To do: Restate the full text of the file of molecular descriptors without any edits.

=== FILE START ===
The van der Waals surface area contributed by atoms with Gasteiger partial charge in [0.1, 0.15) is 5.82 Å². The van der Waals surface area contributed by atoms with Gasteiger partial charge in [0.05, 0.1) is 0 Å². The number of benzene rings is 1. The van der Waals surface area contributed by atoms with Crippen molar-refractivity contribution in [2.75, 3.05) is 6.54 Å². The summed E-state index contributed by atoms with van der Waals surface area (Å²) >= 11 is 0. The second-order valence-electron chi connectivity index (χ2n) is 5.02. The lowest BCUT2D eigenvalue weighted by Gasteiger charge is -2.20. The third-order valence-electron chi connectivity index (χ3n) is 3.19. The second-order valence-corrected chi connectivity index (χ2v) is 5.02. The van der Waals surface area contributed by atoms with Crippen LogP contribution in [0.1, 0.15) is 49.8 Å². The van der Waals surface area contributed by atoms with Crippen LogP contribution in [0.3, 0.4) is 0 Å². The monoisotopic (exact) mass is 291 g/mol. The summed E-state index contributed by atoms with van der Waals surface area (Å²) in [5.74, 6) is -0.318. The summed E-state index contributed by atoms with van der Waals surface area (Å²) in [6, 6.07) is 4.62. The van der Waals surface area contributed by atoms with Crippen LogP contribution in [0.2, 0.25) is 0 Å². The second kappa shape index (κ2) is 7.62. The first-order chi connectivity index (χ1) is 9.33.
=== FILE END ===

The van der Waals surface area contributed by atoms with Gasteiger partial charge in [0.1, 0.15) is 5.82 Å². The van der Waals surface area contributed by atoms with Gasteiger partial charge in [0.05, 0.1) is 0 Å². The number of benzene rings is 1. The van der Waals surface area contributed by atoms with Crippen molar-refractivity contribution in [2.75, 3.05) is 6.54 Å². The summed E-state index contributed by atoms with van der Waals surface area (Å²) >= 11 is 0. The second-order valence-electron chi connectivity index (χ2n) is 5.02. The lowest BCUT2D eigenvalue weighted by Gasteiger charge is -2.20. The third-order valence-electron chi connectivity index (χ3n) is 3.19. The second-order valence-corrected chi connectivity index (χ2v) is 5.02. The van der Waals surface area contributed by atoms with Crippen LogP contribution in [0.1, 0.15) is 49.8 Å². The van der Waals surface area contributed by atoms with Crippen LogP contribution in [0.3, 0.4) is 0 Å². The monoisotopic (exact) mass is 291 g/mol. The summed E-state index contributed by atoms with van der Waals surface area (Å²) in [5.74, 6) is -0.318. The summed E-state index contributed by atoms with van der Waals surface area (Å²) in [6, 6.07) is 4.62. The van der Waals surface area contributed by atoms with Crippen LogP contribution in [0.2, 0.25) is 0 Å². The second kappa shape index (κ2) is 7.62. The first-order chi connectivity index (χ1) is 9.33.